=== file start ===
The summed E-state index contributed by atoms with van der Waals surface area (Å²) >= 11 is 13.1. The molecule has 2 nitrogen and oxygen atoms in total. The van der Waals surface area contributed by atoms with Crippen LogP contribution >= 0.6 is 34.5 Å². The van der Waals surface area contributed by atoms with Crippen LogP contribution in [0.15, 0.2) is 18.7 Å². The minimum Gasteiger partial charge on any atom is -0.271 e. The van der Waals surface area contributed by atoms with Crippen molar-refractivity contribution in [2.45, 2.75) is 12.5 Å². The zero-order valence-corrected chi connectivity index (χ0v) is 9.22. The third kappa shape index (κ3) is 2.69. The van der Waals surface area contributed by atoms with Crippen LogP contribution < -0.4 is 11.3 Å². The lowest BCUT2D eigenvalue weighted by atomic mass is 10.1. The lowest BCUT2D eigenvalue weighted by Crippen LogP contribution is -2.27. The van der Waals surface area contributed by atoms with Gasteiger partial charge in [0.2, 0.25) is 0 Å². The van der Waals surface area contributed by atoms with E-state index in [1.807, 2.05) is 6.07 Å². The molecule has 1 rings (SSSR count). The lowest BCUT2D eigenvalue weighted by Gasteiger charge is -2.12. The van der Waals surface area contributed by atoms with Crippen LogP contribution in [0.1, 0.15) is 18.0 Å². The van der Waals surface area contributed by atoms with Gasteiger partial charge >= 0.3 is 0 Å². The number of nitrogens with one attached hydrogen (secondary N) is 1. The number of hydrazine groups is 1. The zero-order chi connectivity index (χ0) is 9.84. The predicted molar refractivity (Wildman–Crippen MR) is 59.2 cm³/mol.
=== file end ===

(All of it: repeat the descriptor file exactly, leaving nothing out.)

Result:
The summed E-state index contributed by atoms with van der Waals surface area (Å²) >= 11 is 13.1. The molecule has 2 nitrogen and oxygen atoms in total. The van der Waals surface area contributed by atoms with Crippen LogP contribution >= 0.6 is 34.5 Å². The van der Waals surface area contributed by atoms with Crippen LogP contribution in [0.15, 0.2) is 18.7 Å². The minimum Gasteiger partial charge on any atom is -0.271 e. The van der Waals surface area contributed by atoms with Crippen molar-refractivity contribution in [2.45, 2.75) is 12.5 Å². The zero-order valence-corrected chi connectivity index (χ0v) is 9.22. The third kappa shape index (κ3) is 2.69. The van der Waals surface area contributed by atoms with Crippen LogP contribution < -0.4 is 11.3 Å². The lowest BCUT2D eigenvalue weighted by atomic mass is 10.1. The lowest BCUT2D eigenvalue weighted by Crippen LogP contribution is -2.27. The van der Waals surface area contributed by atoms with Gasteiger partial charge in [0.2, 0.25) is 0 Å². The van der Waals surface area contributed by atoms with E-state index in [1.807, 2.05) is 6.07 Å². The molecule has 1 rings (SSSR count). The lowest BCUT2D eigenvalue weighted by Gasteiger charge is -2.12. The van der Waals surface area contributed by atoms with Crippen LogP contribution in [0.1, 0.15) is 18.0 Å². The van der Waals surface area contributed by atoms with Gasteiger partial charge >= 0.3 is 0 Å². The number of nitrogens with one attached hydrogen (secondary N) is 1. The number of hydrazine groups is 1. The zero-order chi connectivity index (χ0) is 9.84. The predicted molar refractivity (Wildman–Crippen MR) is 59.2 cm³/mol.